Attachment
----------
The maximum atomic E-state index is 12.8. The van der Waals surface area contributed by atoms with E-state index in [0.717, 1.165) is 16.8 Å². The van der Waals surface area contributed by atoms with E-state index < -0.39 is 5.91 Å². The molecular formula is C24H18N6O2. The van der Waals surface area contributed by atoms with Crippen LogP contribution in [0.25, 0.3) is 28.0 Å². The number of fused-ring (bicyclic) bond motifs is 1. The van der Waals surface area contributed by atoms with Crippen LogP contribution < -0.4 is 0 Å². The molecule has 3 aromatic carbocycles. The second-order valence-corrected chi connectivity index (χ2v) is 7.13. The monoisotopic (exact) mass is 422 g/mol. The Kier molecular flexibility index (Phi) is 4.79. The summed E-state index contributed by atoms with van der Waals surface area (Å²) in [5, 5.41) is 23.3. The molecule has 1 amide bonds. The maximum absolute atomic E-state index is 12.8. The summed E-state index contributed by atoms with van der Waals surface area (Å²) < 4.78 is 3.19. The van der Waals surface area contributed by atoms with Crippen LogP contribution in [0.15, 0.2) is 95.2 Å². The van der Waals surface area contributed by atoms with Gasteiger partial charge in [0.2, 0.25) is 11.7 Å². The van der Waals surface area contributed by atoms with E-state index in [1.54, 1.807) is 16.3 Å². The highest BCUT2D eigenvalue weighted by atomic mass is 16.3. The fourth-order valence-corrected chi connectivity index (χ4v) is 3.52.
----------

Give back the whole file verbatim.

The maximum atomic E-state index is 12.8. The van der Waals surface area contributed by atoms with E-state index in [0.717, 1.165) is 16.8 Å². The van der Waals surface area contributed by atoms with E-state index < -0.39 is 5.91 Å². The molecular formula is C24H18N6O2. The van der Waals surface area contributed by atoms with Crippen LogP contribution in [0.25, 0.3) is 28.0 Å². The number of fused-ring (bicyclic) bond motifs is 1. The van der Waals surface area contributed by atoms with Crippen LogP contribution < -0.4 is 0 Å². The molecule has 3 aromatic carbocycles. The second-order valence-corrected chi connectivity index (χ2v) is 7.13. The monoisotopic (exact) mass is 422 g/mol. The Kier molecular flexibility index (Phi) is 4.79. The summed E-state index contributed by atoms with van der Waals surface area (Å²) in [5, 5.41) is 23.3. The molecule has 1 amide bonds. The maximum absolute atomic E-state index is 12.8. The summed E-state index contributed by atoms with van der Waals surface area (Å²) < 4.78 is 3.19. The van der Waals surface area contributed by atoms with Crippen LogP contribution in [0.15, 0.2) is 95.2 Å². The van der Waals surface area contributed by atoms with Gasteiger partial charge in [0.2, 0.25) is 11.7 Å². The van der Waals surface area contributed by atoms with E-state index in [1.54, 1.807) is 16.3 Å². The highest BCUT2D eigenvalue weighted by atomic mass is 16.3. The fourth-order valence-corrected chi connectivity index (χ4v) is 3.52.